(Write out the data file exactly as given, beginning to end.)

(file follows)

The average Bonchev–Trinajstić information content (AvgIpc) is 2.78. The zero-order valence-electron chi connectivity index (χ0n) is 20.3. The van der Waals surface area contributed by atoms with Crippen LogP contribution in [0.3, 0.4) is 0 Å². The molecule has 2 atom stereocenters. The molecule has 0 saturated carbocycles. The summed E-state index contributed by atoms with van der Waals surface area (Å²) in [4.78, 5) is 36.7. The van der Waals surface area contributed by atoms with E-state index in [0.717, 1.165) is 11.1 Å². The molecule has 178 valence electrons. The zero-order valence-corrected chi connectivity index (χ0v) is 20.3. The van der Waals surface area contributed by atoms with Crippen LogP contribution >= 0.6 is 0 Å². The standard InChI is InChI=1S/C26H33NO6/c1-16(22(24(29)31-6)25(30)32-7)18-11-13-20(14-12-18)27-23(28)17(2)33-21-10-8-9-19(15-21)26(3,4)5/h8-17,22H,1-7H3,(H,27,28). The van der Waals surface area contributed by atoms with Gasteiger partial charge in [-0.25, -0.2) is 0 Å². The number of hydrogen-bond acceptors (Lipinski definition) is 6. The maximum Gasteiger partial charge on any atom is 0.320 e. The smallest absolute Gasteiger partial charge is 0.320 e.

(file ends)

The average Bonchev–Trinajstić information content (AvgIpc) is 2.78. The zero-order valence-electron chi connectivity index (χ0n) is 20.3. The van der Waals surface area contributed by atoms with Crippen LogP contribution in [0.3, 0.4) is 0 Å². The molecule has 2 atom stereocenters. The molecule has 0 saturated carbocycles. The summed E-state index contributed by atoms with van der Waals surface area (Å²) in [4.78, 5) is 36.7. The van der Waals surface area contributed by atoms with E-state index in [0.717, 1.165) is 11.1 Å². The molecule has 178 valence electrons. The zero-order valence-corrected chi connectivity index (χ0v) is 20.3. The van der Waals surface area contributed by atoms with Crippen LogP contribution >= 0.6 is 0 Å². The standard InChI is InChI=1S/C26H33NO6/c1-16(22(24(29)31-6)25(30)32-7)18-11-13-20(14-12-18)27-23(28)17(2)33-21-10-8-9-19(15-21)26(3,4)5/h8-17,22H,1-7H3,(H,27,28). The van der Waals surface area contributed by atoms with Gasteiger partial charge in [-0.25, -0.2) is 0 Å². The number of hydrogen-bond acceptors (Lipinski definition) is 6. The maximum Gasteiger partial charge on any atom is 0.320 e. The smallest absolute Gasteiger partial charge is 0.320 e.